Aug 23, 2019 - 01:35 PM
To find out if a person is successful because of luck or because of hard work then ask the question: can they do it again? Will they be able to duplicate their success? If the answer is NO, then their success is credited to luck and how many times can the stars line up perfectly?
Here is a list of people who have made it big through sweat equity, guts and brains. Combine this together and you have a strategy. Don’t be blinded by the iceberg illusion - their success is thanks to their hard work and forward thinking.
Richard Branson (CEO Virgin)
His estimated worth is $4 Billion and is known for his eccentricity. He owns two islands, a private jet and dresses up as a butterfly on marathons but take note, he gives substantial amount to charity. Richard started his first business at the age of 16. Behind this success, Richard suffers from dyslexia and dropped out of school. He also suffered losses and shaky ventures. He had to sell his company Virgin to EMI records. He was determined to stay in the music scene and started a new recording company. The stars didn’t line up for Richard Branson but he diversified his investments, took his losses and moved on to become the success he is today.
Sergey Brin and Larry Page (Google Founders)
Sergey and Larry both went to the same school. Their estimated net worth is at $7 Billion but their salary is still at $1 (inspired by Steve Jobs one-dollar doctrine). Starting Google is not a walk in the park. Remember how Steve Jobs was fired earlier in his career from the same company he founded? Larry and Sergey had the brains and the algorithm that started it all -- but they didn’t have what they needed to organize the company to the growing giant Google was fast becoming.
Henry Ford is known for the idea of the assembly line. He worked under Thomas Edison and there he got the training and inspiration for the Model-T. Before all the glitter and gold, Thomas’ first product was a failed product, the quadricycle. He was known to be a brilliant engineer, a visionary --- who couldn’t produce anything at all because he wanted everything to be perfect but sometimes perfect just doesn’t sell. He went through being broke and a failure. What Ford teaches us is that, your own can be your personal nemesis but never give up on your dreams.
Mark Zuckerberg (Facebook)
Mark created Facebook but how Facebook began is not clear. Some say he got the idea from other people while others also say he got the idea from his school’s harvardconnections.com. He faced allegations of stealing the idea, sabotaging other people and becoming an accidental billionaire. But it was never accidental -- the other side of the story is, Mark did not have it easy. He had difficulties growing his business. He was more of an inventor, not a manager. He worked hard to get investments, put his own money into the business.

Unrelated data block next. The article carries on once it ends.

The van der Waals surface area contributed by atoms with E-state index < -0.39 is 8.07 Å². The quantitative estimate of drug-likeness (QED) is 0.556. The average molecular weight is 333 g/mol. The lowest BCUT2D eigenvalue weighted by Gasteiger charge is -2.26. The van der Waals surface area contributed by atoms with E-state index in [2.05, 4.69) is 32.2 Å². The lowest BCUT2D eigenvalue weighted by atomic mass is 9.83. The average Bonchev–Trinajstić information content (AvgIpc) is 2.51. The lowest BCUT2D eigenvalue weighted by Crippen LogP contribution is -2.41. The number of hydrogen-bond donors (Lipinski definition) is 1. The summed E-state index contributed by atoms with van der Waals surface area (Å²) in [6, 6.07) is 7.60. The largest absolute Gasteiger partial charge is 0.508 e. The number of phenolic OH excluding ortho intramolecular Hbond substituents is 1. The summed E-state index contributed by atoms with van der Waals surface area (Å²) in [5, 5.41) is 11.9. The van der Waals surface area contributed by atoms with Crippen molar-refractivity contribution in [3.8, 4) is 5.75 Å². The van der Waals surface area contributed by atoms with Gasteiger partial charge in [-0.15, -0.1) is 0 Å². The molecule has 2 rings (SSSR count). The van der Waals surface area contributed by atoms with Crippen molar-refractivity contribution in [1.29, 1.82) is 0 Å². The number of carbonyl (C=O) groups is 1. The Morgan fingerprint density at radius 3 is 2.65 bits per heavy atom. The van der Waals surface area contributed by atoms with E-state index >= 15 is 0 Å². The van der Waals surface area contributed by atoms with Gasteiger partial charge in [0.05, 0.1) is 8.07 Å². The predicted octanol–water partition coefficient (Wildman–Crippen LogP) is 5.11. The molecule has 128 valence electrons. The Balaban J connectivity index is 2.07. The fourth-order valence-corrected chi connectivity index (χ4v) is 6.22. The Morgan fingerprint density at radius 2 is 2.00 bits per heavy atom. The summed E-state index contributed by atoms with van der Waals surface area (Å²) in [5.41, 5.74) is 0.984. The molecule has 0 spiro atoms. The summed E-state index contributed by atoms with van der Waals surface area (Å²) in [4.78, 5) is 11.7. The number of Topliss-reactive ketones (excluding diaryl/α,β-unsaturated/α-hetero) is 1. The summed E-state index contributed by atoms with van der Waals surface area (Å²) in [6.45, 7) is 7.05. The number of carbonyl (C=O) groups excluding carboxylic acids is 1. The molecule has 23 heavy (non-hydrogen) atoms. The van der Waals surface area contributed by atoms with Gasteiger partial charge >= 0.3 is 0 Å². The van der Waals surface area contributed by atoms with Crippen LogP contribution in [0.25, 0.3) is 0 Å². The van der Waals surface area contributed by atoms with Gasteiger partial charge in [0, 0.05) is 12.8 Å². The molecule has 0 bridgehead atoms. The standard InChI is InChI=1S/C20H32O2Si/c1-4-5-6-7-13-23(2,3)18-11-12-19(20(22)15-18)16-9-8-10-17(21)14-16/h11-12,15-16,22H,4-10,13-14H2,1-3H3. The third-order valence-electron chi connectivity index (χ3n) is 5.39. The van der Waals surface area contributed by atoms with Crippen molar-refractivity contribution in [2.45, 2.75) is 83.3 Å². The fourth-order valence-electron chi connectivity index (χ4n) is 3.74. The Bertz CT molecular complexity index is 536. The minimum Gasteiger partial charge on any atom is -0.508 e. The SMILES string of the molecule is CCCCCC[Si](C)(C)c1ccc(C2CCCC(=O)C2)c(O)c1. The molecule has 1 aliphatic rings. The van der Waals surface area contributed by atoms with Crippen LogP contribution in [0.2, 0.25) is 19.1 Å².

Jack Ma (Alibaba)
Jack Ma didn’t have a fairy godmother. Jack is worth $29 Billion but he never got hired when he applied for a job and actually failed his college entrance exam twice. He failed his first two ventures. In his first job, he earned $12 a month. But these failures did not discourage Jack or scar him for life. He got the bright idea of putting up a China based internet company. Getting investments was no easy task but Jack had confidence in his product and knew it is just time before it takes off.
Steve Simonson (SYMOGLOBAL)
“You can have everything in life you want, if you will just help other people get what they want.” Steve holds this quote as his moral compass. He is another college dropout turned successful entrepreneur, Steve’s early days were filled with failures and disappointments. He worked for cleaning services company and eventually becoming an owner of a cleaning services company. Today, Steve buys companies, develops them and sells then when they reach the limit he set.
The common denominator among these successful people is that they faced failures early on in their lives but had the mindset to succeed and go for their dreams. They also adjusted to grow bigger shoulders and learn from the challenges they faced. They have matured and turned into the best versions of themselves. Can they duplicate their successes? Yes, they can.
Aug 23, 2019 - 02:01 PM
Smarts definitely play a part in one's success but a lot less than persistence. Two thoughts come to mind on this subject. One, from Paul Graham the founder of Y Combinator. He has funded more startups than almost anyone and therefore knows a thing or two about founder traits that contribute to success.